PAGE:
One of our current close reasons reads as follows:
Questions concerning problems with code you've written must describe the specific problem — and include valid code to reproduce it — in the question itself. See SSCCE.org for guidance.
(For context, SSCCE stands for Short, Self-Contained, Correct (Compilable) Example.)
This close reason seems to be intended as a catch-all close reason for badly-formulated debugging questions. Unfortunately, there are a couple of things I think are wrong with it.
The first is that the close reason links to SSCCE, but the wording of close reason doesn't cover the 'short' aspect of SSCCE at all and arguably doesn't cover the 'self-contained' aspect either. "Wall of code" questions and questions that include only some of the code needed to replicate a problem are both a plague on SO, and it's kind of unclear whether this close reason covers them or not.
The second, and more important problem is that the close reasons fail to make clear what specifically is wrong with the question being closed, or how to remedy it. There are really lots of possible problems being rolled into a single close reason, here.
In describing the components that make for a good debugging question, SSCCE implicitly provides us with a list of ways that questions about debugging specific problems can go wrong:
- SHORT: By providing a needlessly long example, full of fluff that distracts from the actual problem.
- SELF-CONTAINED: By providing an example that isn't self-contained, and so can't be used by answerers to reproduce the problem without divining the crucial details that have been left out.
- CORRECT: By providing an example that doesn't actually exhibit the behaviour being asked about, or doesn't compile or run at all (where that isn't the problem being described, of course).
- EXAMPLE: By failing to provide an example at all.
There's also another potential failure mode that the close reason describes:
- DESCRIBE THE SPECIFIC PROBLEM: The question provides some code, but doesn't say what error it throws or what aspect of its behavior is unexpected or undesirable.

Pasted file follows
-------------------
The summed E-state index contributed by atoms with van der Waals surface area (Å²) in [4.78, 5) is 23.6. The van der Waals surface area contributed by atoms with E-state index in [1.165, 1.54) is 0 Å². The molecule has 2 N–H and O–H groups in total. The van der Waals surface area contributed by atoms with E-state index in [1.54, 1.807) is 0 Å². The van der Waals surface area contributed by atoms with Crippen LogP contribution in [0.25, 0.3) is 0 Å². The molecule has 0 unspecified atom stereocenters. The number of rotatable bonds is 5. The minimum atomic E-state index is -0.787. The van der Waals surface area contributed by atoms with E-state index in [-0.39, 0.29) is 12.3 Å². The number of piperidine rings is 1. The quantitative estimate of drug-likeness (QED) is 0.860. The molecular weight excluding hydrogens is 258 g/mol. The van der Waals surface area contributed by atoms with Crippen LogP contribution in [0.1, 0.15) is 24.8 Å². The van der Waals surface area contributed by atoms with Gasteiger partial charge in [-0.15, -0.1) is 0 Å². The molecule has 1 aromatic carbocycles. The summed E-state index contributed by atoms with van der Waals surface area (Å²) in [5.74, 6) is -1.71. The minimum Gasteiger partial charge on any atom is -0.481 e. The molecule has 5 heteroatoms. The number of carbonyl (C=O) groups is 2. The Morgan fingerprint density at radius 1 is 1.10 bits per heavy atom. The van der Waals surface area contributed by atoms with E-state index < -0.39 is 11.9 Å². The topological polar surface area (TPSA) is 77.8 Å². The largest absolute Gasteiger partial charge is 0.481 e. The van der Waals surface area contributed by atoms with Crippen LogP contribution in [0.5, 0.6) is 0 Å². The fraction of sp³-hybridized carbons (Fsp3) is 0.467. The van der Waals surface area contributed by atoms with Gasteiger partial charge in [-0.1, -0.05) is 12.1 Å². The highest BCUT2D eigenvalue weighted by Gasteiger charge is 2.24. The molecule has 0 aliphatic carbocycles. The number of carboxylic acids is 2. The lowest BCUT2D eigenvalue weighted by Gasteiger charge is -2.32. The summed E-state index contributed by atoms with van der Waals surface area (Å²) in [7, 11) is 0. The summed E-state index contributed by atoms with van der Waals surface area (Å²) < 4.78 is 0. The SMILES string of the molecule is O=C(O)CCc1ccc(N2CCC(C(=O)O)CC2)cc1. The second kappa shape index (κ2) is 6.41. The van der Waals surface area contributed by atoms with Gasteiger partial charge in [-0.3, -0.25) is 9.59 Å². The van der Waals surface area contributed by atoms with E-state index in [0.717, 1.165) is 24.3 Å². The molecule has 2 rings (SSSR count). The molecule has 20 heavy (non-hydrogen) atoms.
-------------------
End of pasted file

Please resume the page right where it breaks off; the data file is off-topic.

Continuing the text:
Why not use these five failure modes as close reasons? It seems to me that our current close reason is, ironically, failing to describe the specific problem. Breaking that single close reason down into one reason for each of the sub-cases it covers would allow us to give much more detailed feedback about what's wrong with a question, both to the question asker (so that they can more easily fix the problem) and to other users (so that they can more easily learn and understand our standards). I'm imagining the wording of these new close reasons being something like this:
Please provide example code that illustrates the problem you are experiencing. See SSCCE.org for guidance.
Your example includes much more code than is necessary. Try to remove details that aren't relevant and present the smallest possible test case that illustrates the problem. See SSCCE.org for guidance.
Your example includes some of the code related to your problem, but some important pieces of code necessary to reproduce your problem are missing. Please include all the code needed to reproduce the problem.
The example code included in the question does not exhibit the problem the question asks about. Examples should demonstrate the problem, and code examples intended to demonstrate an error or problem that occurs at run-time should not contain errors that prevent them from compiling or running.
Failure to describe the problem:
You have provided example code, but it is not clear what specific problem you are having. Please state what error you observe when running the code, or describe the difference between the code's actual behavior and the behavior that you expected or intended.
These five close reasons could appear when you select the existing "describe the specific problem" / SSCCE.org close reason, and be displayed below the existing message, or they could simply all be listed under the "Off Topic" section instead of the current close reason that spans all five of them.